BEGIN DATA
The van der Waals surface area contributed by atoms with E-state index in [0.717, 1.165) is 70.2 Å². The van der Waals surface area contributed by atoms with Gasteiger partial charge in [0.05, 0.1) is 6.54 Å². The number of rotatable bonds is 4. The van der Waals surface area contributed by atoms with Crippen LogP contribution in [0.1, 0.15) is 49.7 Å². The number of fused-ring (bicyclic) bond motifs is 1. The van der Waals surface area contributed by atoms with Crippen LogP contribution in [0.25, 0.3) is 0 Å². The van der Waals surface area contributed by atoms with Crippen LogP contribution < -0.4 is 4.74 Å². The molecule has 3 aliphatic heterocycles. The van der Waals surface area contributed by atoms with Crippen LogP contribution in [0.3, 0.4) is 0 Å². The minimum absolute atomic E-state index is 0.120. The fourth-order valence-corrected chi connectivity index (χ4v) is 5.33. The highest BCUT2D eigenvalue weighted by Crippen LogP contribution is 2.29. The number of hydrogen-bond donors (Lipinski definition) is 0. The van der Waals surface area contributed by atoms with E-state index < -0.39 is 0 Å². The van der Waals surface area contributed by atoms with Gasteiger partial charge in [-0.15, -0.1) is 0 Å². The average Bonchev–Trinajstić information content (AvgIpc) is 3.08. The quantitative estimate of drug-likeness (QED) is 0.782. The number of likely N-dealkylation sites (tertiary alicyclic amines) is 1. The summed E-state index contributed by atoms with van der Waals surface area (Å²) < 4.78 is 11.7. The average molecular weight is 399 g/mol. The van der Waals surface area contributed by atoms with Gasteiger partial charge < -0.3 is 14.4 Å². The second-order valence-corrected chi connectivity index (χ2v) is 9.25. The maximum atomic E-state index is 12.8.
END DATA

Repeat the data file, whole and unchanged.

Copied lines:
The van der Waals surface area contributed by atoms with E-state index in [0.717, 1.165) is 70.2 Å². The van der Waals surface area contributed by atoms with Gasteiger partial charge in [0.05, 0.1) is 6.54 Å². The number of rotatable bonds is 4. The van der Waals surface area contributed by atoms with Crippen LogP contribution in [0.1, 0.15) is 49.7 Å². The number of fused-ring (bicyclic) bond motifs is 1. The van der Waals surface area contributed by atoms with Crippen LogP contribution in [0.25, 0.3) is 0 Å². The van der Waals surface area contributed by atoms with Crippen LogP contribution < -0.4 is 4.74 Å². The molecule has 3 aliphatic heterocycles. The van der Waals surface area contributed by atoms with Crippen LogP contribution in [0.3, 0.4) is 0 Å². The minimum absolute atomic E-state index is 0.120. The fourth-order valence-corrected chi connectivity index (χ4v) is 5.33. The highest BCUT2D eigenvalue weighted by Crippen LogP contribution is 2.29. The number of hydrogen-bond donors (Lipinski definition) is 0. The van der Waals surface area contributed by atoms with E-state index < -0.39 is 0 Å². The van der Waals surface area contributed by atoms with Gasteiger partial charge in [-0.15, -0.1) is 0 Å². The average Bonchev–Trinajstić information content (AvgIpc) is 3.08. The quantitative estimate of drug-likeness (QED) is 0.782. The number of likely N-dealkylation sites (tertiary alicyclic amines) is 1. The summed E-state index contributed by atoms with van der Waals surface area (Å²) < 4.78 is 11.7. The average molecular weight is 399 g/mol. The van der Waals surface area contributed by atoms with Gasteiger partial charge < -0.3 is 14.4 Å². The second-order valence-corrected chi connectivity index (χ2v) is 9.25. The maximum atomic E-state index is 12.8.